Puppy Teething

Puppies milk teeth are razor sharp and are responsible for many accidental but painful nips, so most new owners look forward to the time when pup replaces those razor sharp masticators for their blunter grown up versions. This usually happens at around 4 – 5 months, with the process being complete at around 7 months – give or take a few months depending on the breed. Larger breeds such as Groodles will develop at a slower pace than smaller breeds such as Poochons that go through these stages very quickly.

Groodle puppy runningBecause pups go through their growing stages 7 times faster than humans your pup losing his milk teeth can feel like a blink and you may miss this little milestone in the life of your puppy. You may end up pulling one of the pin sharp teeth out of your bare foot while walking around the house, or find a few embedded in his favourite chew toy, but in reality most of them are simply swallowed whole. Once the milk tooth falls out the body then reabsorbs the root of the tooth.

Human children will notice a loose tooth and can take extra care when chewing their food. Plus, they also have the option to ask for and consume food that is of the softer variety. Pups have no such luxury and we humans are generally oblivious to the occasion as dogs seem to have avoided the discomfort afforded to humans during this early phase. If you are to notice it all it will be when you see a gaping hole at the front of their mouth, as if they have just come home from a serious bar fight.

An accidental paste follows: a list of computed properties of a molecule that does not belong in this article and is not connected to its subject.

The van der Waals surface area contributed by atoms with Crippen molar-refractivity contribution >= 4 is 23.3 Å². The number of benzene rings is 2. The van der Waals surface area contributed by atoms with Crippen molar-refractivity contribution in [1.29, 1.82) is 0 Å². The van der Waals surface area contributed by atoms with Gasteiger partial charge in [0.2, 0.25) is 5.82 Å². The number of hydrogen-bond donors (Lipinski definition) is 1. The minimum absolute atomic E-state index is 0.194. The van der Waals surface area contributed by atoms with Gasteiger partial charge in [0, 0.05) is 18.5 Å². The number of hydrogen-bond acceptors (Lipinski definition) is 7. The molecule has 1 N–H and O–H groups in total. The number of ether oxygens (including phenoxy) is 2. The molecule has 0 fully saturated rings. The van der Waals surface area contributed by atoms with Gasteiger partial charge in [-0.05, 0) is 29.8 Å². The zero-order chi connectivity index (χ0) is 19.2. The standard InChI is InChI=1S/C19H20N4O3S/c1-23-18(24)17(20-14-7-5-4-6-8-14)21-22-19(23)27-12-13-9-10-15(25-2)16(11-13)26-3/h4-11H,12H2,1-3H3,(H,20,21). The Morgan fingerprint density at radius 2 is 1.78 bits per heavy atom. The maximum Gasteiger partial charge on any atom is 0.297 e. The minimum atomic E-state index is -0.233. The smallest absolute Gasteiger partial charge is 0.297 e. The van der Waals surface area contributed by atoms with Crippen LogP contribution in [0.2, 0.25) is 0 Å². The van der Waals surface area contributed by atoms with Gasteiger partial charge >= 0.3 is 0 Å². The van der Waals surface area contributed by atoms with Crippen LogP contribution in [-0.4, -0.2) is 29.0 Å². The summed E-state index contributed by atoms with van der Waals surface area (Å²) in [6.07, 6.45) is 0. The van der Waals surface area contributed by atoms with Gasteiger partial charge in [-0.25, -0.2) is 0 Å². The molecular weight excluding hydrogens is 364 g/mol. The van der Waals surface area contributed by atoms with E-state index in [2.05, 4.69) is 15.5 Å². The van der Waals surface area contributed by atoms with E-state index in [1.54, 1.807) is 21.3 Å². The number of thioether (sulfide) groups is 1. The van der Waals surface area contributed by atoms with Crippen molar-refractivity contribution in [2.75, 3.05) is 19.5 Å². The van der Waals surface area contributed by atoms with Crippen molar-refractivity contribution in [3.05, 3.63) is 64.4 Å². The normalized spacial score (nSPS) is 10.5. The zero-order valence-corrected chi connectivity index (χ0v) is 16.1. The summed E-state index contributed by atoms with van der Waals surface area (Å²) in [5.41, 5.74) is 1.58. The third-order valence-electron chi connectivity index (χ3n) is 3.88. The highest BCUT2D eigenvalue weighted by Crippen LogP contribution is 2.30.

Poochon happy and excitedIf the milk teeth do not fall out in time for the adult teeth to grow through the pup will have the appearance of possessing a double set of teeth for some of their teeth. If you notice that a baby tooth just won’t come out, a visit to your veterinarian is essential in order to have these problematic milk teeth pulled out to give room for the permanent teeth to grow through properly. Ignoring this situation may result in misaligned teeth, causing difficulty eating and poor dental hygiene which promotes rot and decay.

All dogs should have a system of oral hygiene as part of their overall health care with a routine visit to the vet for a check and a possible cleaning at least once every 12 months. Teeth can rot out quite quickly in dogs which may manifest in fussy eating habits. Unlike humans, dogs cannot tell you about painful headaches caused by dental issues, or how much agony they suffer while crunching down on their hard biscuits and bones. Make sure you keep a close eye on your dog’s oral situation so you can take care of any problems before they can cause your pet any serious discomfort.